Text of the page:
“I was in Barn A up there watching it,” he said. “In junior high and high school I worked with different people and we stayed with (the horses) night and day. That’s when it went through the carnival grounds at 11:30 or midnight. It killed somebody at the carnival and a bunch of us helped cut out the Budweiser Horses that were in a tent south of the Coliseum.”

He said the horses were upset but weren’t hurt.

“There’s been some really good horses showing at the Missouri State Fair,” he added.

Some of the horses he remembers best are Shepherd of the Hills, Midnight All, King Lee, Stonewall Chestnut Queen, Ace High and Bula Bula.

Reavis said the Society Horse Show used to take place during the MSF, but now it’s a week before the fair begins; this has advantages and disadvantages.

“There’s two ways to look at it, it’s a flip of a coin,” he added. “Exhibitors like it from one aspect they don’t have to fight the gates and they can park anywhere they want when they get in here; the flip side of that coin is, the negative side is, there is nobody to watch the shows. Because there’s nobody at the fair.”

Reavis said he started announcing shows because of new horse show manager Mrs. Claude Drew and E. F. Strickler, who was in charge of stabling the horses in 1956.

“I had worked for him off and on taking care of his horses,” Reavis said.

From 1956 to the early ’60s Reavis would use the mic at the Coliseum to call the horse classes back to the barn.

“Then John Sutliff, he was the one who got me into this announcing,” he said. “He was from Huntsville, he announced the State Fair for years. I’d be up there and he’d be down in the center. One day he got caught in traffic, he could not get in. So they said ‘get down here and do this in the center until John can get in.’”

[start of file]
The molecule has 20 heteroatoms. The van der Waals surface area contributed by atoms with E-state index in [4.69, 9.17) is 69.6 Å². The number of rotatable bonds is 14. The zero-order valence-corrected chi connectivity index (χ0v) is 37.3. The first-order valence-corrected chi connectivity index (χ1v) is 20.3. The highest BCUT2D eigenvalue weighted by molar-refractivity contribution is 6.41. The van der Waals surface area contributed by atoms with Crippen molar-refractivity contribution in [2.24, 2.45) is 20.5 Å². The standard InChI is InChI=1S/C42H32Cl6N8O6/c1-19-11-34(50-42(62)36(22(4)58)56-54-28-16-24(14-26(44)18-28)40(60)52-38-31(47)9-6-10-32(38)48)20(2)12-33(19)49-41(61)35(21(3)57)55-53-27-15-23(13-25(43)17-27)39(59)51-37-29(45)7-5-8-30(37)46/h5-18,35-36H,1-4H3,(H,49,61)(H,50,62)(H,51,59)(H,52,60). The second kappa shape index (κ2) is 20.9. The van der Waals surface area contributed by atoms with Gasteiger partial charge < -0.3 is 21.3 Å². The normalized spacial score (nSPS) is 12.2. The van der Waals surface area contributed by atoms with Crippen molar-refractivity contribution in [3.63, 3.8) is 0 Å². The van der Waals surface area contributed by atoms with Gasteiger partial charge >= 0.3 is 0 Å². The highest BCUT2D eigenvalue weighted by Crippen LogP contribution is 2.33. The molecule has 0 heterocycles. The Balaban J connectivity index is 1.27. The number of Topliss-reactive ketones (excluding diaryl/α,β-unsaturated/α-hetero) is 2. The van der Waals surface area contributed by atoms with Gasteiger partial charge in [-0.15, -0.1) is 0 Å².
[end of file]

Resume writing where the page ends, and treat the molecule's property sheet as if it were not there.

He said he began to announce and Sutliff was finally able to make it to the Coliseum.

“When he got in and saw me announcing, he said ‘just keep it, I’m going over to get something to drink,’” Reavis said laughing.

They became good friends and Reavis would help announce shows for Sutliff if he had extra, sometimes traveling all over the state.

“In ‘63 he announced the horse show and then he passed away after the horse show,” Reavis said.

In 1964 Jack Atkinson, of Fulton, began to announce for the MSF Horse Show.

“After the ‘64 show he died,” Reavis said. “So, ‘65 and here I am today! That’s how I got into it.”

Reavis, who runs a full 609-acre cattle farm in La Monte, has announced at horse shows all over the country since the early 1960s.

“I’ll be 80 next year, and I think it’s about time somebody else start doing it,” he said. “I haven’t decided for sure.”

Although he is undecided about remaining as an announcer, the years have not slowed Reavis down.

“Right now we just keep going,” he said of himself and his wife Ann. “When I leave here, I’ll be going home and baling hay.”

Reavis will be honored with a plaque for his 50 years of service announcing the MSF Society Horse Show at 6 p.m. Saturday during the show inside the Mathewson Exhibition Center.

Faith Bemiss can be reached at 826-1000 ext. 1481 or @flbemiss.

Sedalia Democrat

Faith Bemiss can be reached at 826-1000 ext. 1481 or @flbemiss.